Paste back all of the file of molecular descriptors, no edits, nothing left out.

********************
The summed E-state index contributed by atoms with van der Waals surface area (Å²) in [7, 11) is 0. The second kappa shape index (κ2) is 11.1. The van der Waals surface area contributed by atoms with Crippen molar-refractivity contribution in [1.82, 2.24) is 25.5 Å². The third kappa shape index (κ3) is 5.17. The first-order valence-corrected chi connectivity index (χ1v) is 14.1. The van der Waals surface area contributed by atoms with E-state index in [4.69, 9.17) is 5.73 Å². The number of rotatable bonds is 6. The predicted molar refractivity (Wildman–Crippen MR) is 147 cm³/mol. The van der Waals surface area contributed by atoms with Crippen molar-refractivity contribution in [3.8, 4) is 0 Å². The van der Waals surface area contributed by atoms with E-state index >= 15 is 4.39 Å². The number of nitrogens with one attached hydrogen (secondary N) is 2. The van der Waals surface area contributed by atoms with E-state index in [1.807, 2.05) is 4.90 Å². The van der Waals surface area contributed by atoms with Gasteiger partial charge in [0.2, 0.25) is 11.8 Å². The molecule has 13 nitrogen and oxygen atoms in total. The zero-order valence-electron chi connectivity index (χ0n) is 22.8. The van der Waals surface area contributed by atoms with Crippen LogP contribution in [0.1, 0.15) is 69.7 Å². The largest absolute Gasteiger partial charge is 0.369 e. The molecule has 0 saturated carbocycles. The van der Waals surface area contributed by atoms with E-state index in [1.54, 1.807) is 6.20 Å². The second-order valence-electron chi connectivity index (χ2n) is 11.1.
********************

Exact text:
The summed E-state index contributed by atoms with van der Waals surface area (Å²) in [7, 11) is 0. The second kappa shape index (κ2) is 11.1. The van der Waals surface area contributed by atoms with Crippen molar-refractivity contribution in [1.82, 2.24) is 25.5 Å². The third kappa shape index (κ3) is 5.17. The first-order valence-corrected chi connectivity index (χ1v) is 14.1. The van der Waals surface area contributed by atoms with E-state index in [4.69, 9.17) is 5.73 Å². The number of rotatable bonds is 6. The predicted molar refractivity (Wildman–Crippen MR) is 147 cm³/mol. The van der Waals surface area contributed by atoms with Crippen molar-refractivity contribution in [3.8, 4) is 0 Å². The van der Waals surface area contributed by atoms with E-state index >= 15 is 4.39 Å². The number of nitrogens with one attached hydrogen (secondary N) is 2. The van der Waals surface area contributed by atoms with E-state index in [1.807, 2.05) is 4.90 Å². The van der Waals surface area contributed by atoms with Gasteiger partial charge in [0.2, 0.25) is 11.8 Å². The molecule has 13 nitrogen and oxygen atoms in total. The zero-order valence-electron chi connectivity index (χ0n) is 22.8. The van der Waals surface area contributed by atoms with Crippen LogP contribution in [0.1, 0.15) is 69.7 Å². The largest absolute Gasteiger partial charge is 0.369 e. The molecule has 0 saturated carbocycles. The van der Waals surface area contributed by atoms with E-state index in [1.54, 1.807) is 6.20 Å². The second-order valence-electron chi connectivity index (χ2n) is 11.1.